Water is for much more than just drinking. It is essential for industries of all kinds, from manufacturing and medicine, to cleaning and waste disposal. While various levels of purity are required for different processes, all must meet certain levels in order to be viable and safe.
Each individual US citizen uses roughly 100 gallons of water per day. This does not take into account leaks in 5-10 percent of households that amount to about 90 gallons of lost water per day.
During this decade, in a combined survey of residential, industrial, freshwater, and saline water sources, it has been estimated that America uses 350 billion gallons per day. This is down from the all-time high in 1980 of 440 bgd. However, the problem remains: we are using far more freshwater than is sustainable in the long term.
Around the World
Developing nations, who collectively have industrial growth triple that of the United States, are far worse off. Poor infrastructure, improper sewage and sanitation, and sparse regulation means fecal matter contamination is dangerously high for one-third of the current global population. One of the most viable options for arresting global disease and famine is in maintaining sustainable freshwater sources. Luckily, Americans can contribute to this cause without ever leaving their homes.
What You Can Do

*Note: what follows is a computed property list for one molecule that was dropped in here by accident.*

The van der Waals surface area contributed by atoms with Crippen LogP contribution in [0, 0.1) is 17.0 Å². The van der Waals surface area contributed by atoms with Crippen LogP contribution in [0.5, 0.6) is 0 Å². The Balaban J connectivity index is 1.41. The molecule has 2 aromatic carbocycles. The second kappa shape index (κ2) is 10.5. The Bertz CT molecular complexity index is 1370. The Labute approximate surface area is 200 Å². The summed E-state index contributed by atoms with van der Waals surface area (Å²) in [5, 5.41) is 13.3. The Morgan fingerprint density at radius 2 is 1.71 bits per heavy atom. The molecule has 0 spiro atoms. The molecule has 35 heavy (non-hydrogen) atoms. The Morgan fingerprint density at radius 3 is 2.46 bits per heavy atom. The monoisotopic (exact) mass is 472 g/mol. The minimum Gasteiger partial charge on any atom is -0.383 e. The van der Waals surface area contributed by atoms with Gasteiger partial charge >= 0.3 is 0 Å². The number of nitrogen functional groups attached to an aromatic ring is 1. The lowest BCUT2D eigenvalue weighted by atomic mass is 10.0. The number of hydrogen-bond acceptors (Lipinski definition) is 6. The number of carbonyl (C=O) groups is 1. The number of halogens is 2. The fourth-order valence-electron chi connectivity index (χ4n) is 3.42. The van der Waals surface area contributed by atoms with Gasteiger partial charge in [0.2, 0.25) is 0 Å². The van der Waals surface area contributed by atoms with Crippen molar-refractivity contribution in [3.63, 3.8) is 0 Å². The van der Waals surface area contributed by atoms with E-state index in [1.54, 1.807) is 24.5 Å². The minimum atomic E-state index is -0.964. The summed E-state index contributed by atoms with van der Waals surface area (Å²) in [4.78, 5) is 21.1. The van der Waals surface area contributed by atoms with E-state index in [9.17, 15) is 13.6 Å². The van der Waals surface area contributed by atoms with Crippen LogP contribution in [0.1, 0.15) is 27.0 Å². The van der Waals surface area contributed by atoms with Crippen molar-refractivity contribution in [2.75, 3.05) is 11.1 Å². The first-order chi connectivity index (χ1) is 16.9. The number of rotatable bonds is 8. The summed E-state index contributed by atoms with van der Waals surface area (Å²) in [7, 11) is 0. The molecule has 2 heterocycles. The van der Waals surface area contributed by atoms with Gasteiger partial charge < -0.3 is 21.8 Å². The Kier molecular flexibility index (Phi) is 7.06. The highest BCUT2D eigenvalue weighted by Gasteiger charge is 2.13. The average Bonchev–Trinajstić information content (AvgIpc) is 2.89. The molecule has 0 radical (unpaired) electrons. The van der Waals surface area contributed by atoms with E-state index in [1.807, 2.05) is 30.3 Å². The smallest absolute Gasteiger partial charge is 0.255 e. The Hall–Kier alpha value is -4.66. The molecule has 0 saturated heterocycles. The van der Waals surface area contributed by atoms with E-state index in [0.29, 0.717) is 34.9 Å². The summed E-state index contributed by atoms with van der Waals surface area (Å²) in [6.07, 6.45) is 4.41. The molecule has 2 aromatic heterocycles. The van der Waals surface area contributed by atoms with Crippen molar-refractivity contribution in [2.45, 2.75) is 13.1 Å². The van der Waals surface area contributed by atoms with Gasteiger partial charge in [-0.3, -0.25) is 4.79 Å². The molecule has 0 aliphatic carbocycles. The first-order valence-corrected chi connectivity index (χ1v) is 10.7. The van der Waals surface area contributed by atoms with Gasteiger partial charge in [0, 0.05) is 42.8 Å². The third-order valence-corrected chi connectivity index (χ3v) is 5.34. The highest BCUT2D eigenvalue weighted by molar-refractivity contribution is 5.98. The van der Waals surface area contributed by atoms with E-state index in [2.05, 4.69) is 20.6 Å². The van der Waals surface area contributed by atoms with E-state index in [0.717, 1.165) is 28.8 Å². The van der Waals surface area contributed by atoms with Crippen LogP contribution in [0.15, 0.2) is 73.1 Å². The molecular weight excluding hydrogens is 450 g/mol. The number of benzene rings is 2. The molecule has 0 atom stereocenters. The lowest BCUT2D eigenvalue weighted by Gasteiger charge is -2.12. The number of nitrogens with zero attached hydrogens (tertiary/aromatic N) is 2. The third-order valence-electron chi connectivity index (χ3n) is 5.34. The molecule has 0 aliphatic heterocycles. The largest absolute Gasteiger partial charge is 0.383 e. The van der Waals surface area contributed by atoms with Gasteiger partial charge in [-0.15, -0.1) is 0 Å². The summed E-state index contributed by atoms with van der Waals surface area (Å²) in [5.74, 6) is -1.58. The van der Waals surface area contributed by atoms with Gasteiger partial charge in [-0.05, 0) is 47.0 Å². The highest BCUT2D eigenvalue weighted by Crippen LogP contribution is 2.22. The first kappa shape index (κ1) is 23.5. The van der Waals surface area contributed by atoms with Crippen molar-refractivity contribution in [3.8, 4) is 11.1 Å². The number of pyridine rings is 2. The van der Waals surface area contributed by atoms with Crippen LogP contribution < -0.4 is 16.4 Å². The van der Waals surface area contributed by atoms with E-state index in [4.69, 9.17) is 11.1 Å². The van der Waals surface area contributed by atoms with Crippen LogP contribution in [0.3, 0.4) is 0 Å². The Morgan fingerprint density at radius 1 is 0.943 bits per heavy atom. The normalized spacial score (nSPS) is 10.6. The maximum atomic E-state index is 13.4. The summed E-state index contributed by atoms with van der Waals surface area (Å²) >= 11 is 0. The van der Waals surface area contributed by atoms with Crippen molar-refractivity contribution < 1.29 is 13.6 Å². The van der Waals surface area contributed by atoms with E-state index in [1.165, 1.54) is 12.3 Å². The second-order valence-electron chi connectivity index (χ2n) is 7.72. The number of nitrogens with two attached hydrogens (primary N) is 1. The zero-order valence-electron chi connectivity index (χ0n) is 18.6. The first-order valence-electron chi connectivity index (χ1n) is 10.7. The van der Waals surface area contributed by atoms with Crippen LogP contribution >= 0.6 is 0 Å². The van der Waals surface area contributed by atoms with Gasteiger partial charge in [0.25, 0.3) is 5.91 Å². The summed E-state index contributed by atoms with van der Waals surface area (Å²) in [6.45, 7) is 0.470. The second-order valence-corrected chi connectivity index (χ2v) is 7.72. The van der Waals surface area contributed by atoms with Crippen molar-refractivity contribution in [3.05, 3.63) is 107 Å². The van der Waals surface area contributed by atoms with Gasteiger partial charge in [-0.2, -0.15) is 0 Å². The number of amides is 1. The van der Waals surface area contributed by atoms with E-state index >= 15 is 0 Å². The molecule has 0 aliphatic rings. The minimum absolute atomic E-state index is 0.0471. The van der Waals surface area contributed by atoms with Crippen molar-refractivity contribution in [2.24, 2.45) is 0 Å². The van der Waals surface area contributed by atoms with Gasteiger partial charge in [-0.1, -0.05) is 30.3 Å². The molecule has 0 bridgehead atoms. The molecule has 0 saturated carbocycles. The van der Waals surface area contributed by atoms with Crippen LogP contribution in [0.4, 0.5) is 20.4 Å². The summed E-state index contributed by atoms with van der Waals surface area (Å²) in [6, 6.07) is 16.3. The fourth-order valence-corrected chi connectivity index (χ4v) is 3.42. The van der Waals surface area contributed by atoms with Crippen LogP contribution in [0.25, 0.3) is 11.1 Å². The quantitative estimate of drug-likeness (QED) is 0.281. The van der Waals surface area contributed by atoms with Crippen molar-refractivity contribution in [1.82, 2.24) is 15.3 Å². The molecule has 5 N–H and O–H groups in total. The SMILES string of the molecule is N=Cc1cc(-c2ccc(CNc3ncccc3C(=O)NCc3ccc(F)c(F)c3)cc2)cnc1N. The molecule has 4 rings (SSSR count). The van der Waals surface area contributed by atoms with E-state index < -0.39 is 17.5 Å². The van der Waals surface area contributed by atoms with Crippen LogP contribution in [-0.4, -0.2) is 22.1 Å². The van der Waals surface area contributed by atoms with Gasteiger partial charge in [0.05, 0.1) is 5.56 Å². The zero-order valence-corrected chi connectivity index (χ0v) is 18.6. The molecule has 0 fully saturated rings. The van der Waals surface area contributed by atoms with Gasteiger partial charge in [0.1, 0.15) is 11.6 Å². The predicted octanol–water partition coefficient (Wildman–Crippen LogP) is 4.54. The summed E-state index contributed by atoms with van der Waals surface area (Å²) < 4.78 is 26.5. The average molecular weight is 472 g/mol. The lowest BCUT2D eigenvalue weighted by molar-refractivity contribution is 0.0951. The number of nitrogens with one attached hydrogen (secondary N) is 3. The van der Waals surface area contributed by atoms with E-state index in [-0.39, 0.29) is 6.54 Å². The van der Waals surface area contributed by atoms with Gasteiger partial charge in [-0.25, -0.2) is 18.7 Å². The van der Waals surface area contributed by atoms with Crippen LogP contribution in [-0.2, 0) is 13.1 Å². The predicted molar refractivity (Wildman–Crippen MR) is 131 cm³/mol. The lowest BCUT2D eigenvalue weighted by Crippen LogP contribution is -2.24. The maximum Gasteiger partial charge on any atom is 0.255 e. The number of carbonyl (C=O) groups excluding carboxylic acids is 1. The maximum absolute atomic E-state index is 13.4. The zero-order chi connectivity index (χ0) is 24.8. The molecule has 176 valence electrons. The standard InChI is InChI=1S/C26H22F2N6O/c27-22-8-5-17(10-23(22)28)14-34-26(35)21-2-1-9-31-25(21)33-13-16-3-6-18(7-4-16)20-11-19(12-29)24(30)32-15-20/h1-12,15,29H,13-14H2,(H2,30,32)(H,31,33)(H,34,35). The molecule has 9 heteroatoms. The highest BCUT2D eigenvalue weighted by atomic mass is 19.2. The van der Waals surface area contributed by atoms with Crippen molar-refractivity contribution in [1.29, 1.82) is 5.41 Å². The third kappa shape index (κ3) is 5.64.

Among the many solutions proposed by the Environmental Protection Agency (EPA), most are designed to make freshwater more sustainable while saving you money on your water and sewage utilities. These actions allow you to save up to $170 of the average $500 you spend on water utilities each year.
- Look for plumbing products with the WaterSense label. This program was developed in cooperation with the EPA. The program’s products are up to 20% more efficient.
- Have your plumbing checked for leaks. Leaks do not just costs you money, they also lead to mold, sanitation problems, erosion of your home’s foundation, and illness. Be vigilant about checking for leaks
- Consider environmentally-friendly lawn care practices that reduce water needs. Runoff from your gutters, for example, be collected in rain barrels for outdoor water uses.
- Be sure to turn off your tap when not in use, especially when you are brushing your teeth or washing dishes.
Brooke Chaplan is a freelance writer and blogger for Candescent Well Service, LLC. She lives and works out of her home in Los Lunas, New Mexico. She loves the outdoors and spends most her time hiking, biking and gardening. Brooke is available via Twitter @BrookeChaplan.